Thursday, August 28, 2008
My father-in-law called last week. Mister and FIL have a tendency to gossip and twitter like school girls when they talk on the phone, which, in itself, is a little weird, but not the point here. I only mention it now because I had tuned them out so thoroughly that half way through their conversation, Mister had to call my name three times to get my attention before I was able to tear myself away from the riveting game of Spider Solitaire I was playing (and winning, I might add) to mutter a terse, “What!”
“When has your mother bought tickets for Disneyland?”
I’m immediately wary. Extenuating circumstances have conspired in such a way that we’ve been obliged to share Mister’s last two consecutive summer vacations with FIL. I like the guy. I do. But I do not fancy a third. I hope, no doubt in vain, that Mister hears this in my voice when I carefully bite out, “July 6th. To the somethingth. I think.”
The rest of the one-sided conversation I listen to more carefully. But all I get is, “So most of July then. Uh-huh. Yeah. Sounds good. No. No. Yeah. Okay then. Right. Uh-huh. Bye then.”
“What was that?” I ask, all pleasant smiles and feminine wiles, as soon has he hangs up.
“Well, this is so weird. And a little flattering. I think.”
“Oh?” Through clinched teeth.
“It seems B (FIL’s second wife) wants to spend her summer vacation next year at our place.”
“In Utah?” Aghast.
“No. Here. In our house.”
“It is a lake house, you know. Many people would consider this a vacation home.”
“Yeah, but. Eh?”
“I guess she just wants to spend some time by the lake.”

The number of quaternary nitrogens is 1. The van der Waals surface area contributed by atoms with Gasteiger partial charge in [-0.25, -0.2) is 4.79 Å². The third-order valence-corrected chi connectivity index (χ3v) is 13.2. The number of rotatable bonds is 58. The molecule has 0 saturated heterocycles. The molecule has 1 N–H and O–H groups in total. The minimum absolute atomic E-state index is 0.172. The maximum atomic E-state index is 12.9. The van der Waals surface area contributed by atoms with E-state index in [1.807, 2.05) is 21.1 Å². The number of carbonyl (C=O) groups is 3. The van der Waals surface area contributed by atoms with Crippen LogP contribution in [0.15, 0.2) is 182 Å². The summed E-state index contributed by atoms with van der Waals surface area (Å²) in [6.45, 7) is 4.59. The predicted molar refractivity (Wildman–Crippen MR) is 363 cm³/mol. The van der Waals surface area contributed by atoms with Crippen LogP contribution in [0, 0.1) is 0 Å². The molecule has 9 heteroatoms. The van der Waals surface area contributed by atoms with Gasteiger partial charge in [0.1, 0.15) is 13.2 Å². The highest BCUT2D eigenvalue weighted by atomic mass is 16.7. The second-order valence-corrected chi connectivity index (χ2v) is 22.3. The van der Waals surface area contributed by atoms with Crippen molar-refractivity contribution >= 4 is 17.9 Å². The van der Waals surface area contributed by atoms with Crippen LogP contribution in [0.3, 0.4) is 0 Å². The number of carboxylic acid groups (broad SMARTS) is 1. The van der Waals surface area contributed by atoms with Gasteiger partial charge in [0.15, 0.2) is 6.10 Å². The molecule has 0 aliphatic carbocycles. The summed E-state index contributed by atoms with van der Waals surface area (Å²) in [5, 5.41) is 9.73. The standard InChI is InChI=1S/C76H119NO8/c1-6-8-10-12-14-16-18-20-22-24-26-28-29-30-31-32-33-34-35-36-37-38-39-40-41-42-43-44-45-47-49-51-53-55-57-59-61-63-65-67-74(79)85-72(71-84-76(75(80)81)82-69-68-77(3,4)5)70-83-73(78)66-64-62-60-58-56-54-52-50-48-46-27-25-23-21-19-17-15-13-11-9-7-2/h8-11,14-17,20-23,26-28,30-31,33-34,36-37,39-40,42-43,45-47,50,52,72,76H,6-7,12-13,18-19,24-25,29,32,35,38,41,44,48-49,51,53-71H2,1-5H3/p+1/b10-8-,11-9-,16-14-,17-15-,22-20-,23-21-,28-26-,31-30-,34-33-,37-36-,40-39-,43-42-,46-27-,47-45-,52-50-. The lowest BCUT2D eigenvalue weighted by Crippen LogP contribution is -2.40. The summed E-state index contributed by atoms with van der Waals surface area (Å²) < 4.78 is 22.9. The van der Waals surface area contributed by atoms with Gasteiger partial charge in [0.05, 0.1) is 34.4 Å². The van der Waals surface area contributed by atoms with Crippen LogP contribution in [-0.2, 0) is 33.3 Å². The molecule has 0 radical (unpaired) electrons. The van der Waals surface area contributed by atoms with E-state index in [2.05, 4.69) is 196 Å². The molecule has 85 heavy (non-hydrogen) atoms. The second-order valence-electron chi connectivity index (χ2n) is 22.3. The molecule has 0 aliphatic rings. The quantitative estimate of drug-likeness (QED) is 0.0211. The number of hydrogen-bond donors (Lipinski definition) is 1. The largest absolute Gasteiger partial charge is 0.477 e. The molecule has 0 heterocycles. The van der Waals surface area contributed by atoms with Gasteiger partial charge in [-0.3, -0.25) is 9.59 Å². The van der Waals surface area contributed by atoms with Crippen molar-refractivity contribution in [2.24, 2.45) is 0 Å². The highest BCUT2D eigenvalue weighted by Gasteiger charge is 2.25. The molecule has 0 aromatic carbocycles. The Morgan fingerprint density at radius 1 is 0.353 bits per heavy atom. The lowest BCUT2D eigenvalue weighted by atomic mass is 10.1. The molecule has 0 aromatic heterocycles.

“But it’s……it’s just……Eh?”
“What? Are you saying they can’t come?”
“No! Hell no! Free house-sitters. By all means come. They know that Puss comes with the house, right? They have to feed the cat. And B better keep my roses alive, goddammit!
FIL has done so much of the building and remodeling in and around this house that he probably has a legitimate claim to partial ownership of the place. So I really don’t mind that he stays here while we’re gone. I just think it’s weird that he wants to.
Mister and I are going to Iceland this weekend. Yeah, you heard right. Iceland. This makes me perfectly awesome, and, in itself, is an example of Norwegians behaving rather wonderfully because it’s Mister’s company who’s sponsoring the trip. More about that later, when I have pictures to demonstrate how perfectly awesome I was—in Iceland.
My mother-in-law is taking the kids for us while we’re gone. A very nice thing for her to do because we don’t fly back into Bergen until almost midnight Monday night, so she’s going to have to take Monday off work. But first, we have to get the kids to Rosendal, where MIL lives.
There are two ways to get to Rosendal from Bergen: option 1) a 2 ½ to 3 hour drive by car, depending on how you hit the 2 ferries that stand between here to there; option 2) a fast ferry (catamaran thingy, passengers only) that takes only 50 minutes, and drops you off right in Rosendal. What we’ve done in the past when we’ve needed to ditch the kids for the weekend is MIL will get on the fast ferry in Rosendal, we meet her in Os (closest stop to us) where we simply usher the kids onto the ferry and into her loving arms; boat turns around, takes them all back to Rosendal. Hey, presto! Mister and I are free!
Unfortunately, MIL doesn’t want to do that this time around. It is both time consuming and expensive, and not something I’d personally be willing to do myself. So I can’t really blame her for not wanting to do it now. Her alternative plan, however, is both reckless and negligent in its weirdness. She wants us to put the kids—ALONE—on the fast ferry in Os, and let her collect them in Rosendal when the ferry docks.
When Mister told me about this proposed plan of action, I said, “Tell me you know what an incredibly bad idea that is.”
“Do I? No, you’re right. It probably wouldn’t work.”